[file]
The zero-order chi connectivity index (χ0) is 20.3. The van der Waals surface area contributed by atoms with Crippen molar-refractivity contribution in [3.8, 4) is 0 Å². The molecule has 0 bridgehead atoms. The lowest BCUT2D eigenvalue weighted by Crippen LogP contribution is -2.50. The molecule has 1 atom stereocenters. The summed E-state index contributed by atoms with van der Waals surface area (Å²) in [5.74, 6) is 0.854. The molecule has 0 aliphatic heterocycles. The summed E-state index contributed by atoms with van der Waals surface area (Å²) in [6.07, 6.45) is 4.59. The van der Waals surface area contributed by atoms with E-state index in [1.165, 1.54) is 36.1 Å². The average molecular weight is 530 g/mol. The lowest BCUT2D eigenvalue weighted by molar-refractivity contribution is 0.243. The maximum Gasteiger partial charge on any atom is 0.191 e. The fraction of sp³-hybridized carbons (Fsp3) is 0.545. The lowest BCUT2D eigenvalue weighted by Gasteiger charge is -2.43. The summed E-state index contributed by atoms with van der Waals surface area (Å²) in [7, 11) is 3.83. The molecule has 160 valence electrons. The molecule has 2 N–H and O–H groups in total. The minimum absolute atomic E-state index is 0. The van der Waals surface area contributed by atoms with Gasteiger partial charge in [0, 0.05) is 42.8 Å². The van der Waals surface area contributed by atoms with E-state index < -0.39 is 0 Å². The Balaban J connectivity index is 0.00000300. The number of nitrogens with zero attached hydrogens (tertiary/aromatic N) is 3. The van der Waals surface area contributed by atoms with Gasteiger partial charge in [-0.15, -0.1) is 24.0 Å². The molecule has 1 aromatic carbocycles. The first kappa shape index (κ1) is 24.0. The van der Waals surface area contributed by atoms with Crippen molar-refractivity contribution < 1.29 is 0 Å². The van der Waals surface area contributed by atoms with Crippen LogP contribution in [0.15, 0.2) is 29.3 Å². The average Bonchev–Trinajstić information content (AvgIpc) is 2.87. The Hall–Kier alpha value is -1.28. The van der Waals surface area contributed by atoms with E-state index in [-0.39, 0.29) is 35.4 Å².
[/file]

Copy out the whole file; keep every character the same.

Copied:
The zero-order chi connectivity index (χ0) is 20.3. The van der Waals surface area contributed by atoms with Crippen molar-refractivity contribution in [3.8, 4) is 0 Å². The molecule has 0 bridgehead atoms. The lowest BCUT2D eigenvalue weighted by Crippen LogP contribution is -2.50. The molecule has 1 atom stereocenters. The summed E-state index contributed by atoms with van der Waals surface area (Å²) in [5.74, 6) is 0.854. The molecule has 0 aliphatic heterocycles. The summed E-state index contributed by atoms with van der Waals surface area (Å²) in [6.07, 6.45) is 4.59. The van der Waals surface area contributed by atoms with E-state index in [1.165, 1.54) is 36.1 Å². The average molecular weight is 530 g/mol. The lowest BCUT2D eigenvalue weighted by molar-refractivity contribution is 0.243. The maximum Gasteiger partial charge on any atom is 0.191 e. The fraction of sp³-hybridized carbons (Fsp3) is 0.545. The lowest BCUT2D eigenvalue weighted by Gasteiger charge is -2.43. The summed E-state index contributed by atoms with van der Waals surface area (Å²) in [7, 11) is 3.83. The molecule has 160 valence electrons. The molecule has 2 N–H and O–H groups in total. The minimum absolute atomic E-state index is 0. The van der Waals surface area contributed by atoms with Gasteiger partial charge in [0, 0.05) is 42.8 Å². The van der Waals surface area contributed by atoms with E-state index < -0.39 is 0 Å². The Balaban J connectivity index is 0.00000300. The number of nitrogens with zero attached hydrogens (tertiary/aromatic N) is 3. The van der Waals surface area contributed by atoms with Gasteiger partial charge in [-0.15, -0.1) is 24.0 Å². The molecule has 1 aromatic carbocycles. The first kappa shape index (κ1) is 24.0. The van der Waals surface area contributed by atoms with Crippen molar-refractivity contribution < 1.29 is 0 Å². The van der Waals surface area contributed by atoms with Crippen LogP contribution in [0.15, 0.2) is 29.3 Å². The average Bonchev–Trinajstić information content (AvgIpc) is 2.87. The Hall–Kier alpha value is -1.28. The van der Waals surface area contributed by atoms with E-state index in [-0.39, 0.29) is 35.4 Å².